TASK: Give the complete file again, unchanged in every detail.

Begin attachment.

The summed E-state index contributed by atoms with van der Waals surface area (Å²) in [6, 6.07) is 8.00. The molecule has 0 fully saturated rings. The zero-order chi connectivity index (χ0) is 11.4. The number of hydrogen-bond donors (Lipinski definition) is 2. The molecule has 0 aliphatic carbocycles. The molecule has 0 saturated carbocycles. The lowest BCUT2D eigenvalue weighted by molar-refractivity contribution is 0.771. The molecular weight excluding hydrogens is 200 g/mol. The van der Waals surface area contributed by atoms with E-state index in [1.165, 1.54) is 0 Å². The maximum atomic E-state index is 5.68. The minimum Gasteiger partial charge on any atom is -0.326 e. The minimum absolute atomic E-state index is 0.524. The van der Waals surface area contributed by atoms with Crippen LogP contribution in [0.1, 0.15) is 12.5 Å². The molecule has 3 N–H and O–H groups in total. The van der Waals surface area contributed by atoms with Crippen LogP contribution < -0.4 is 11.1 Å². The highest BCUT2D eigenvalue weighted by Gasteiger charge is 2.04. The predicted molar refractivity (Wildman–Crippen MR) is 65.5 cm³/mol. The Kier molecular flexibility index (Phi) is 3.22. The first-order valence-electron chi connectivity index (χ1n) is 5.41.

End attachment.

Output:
The summed E-state index contributed by atoms with van der Waals surface area (Å²) in [6, 6.07) is 8.00. The molecule has 0 fully saturated rings. The zero-order chi connectivity index (χ0) is 11.4. The number of hydrogen-bond donors (Lipinski definition) is 2. The molecule has 0 aliphatic carbocycles. The molecule has 0 saturated carbocycles. The lowest BCUT2D eigenvalue weighted by molar-refractivity contribution is 0.771. The molecular weight excluding hydrogens is 200 g/mol. The van der Waals surface area contributed by atoms with E-state index in [1.165, 1.54) is 0 Å². The maximum atomic E-state index is 5.68. The minimum Gasteiger partial charge on any atom is -0.326 e. The minimum absolute atomic E-state index is 0.524. The van der Waals surface area contributed by atoms with Crippen LogP contribution in [0.1, 0.15) is 12.5 Å². The molecule has 3 N–H and O–H groups in total. The van der Waals surface area contributed by atoms with Crippen LogP contribution < -0.4 is 11.1 Å². The highest BCUT2D eigenvalue weighted by Gasteiger charge is 2.04. The predicted molar refractivity (Wildman–Crippen MR) is 65.5 cm³/mol. The Kier molecular flexibility index (Phi) is 3.22. The first-order valence-electron chi connectivity index (χ1n) is 5.41.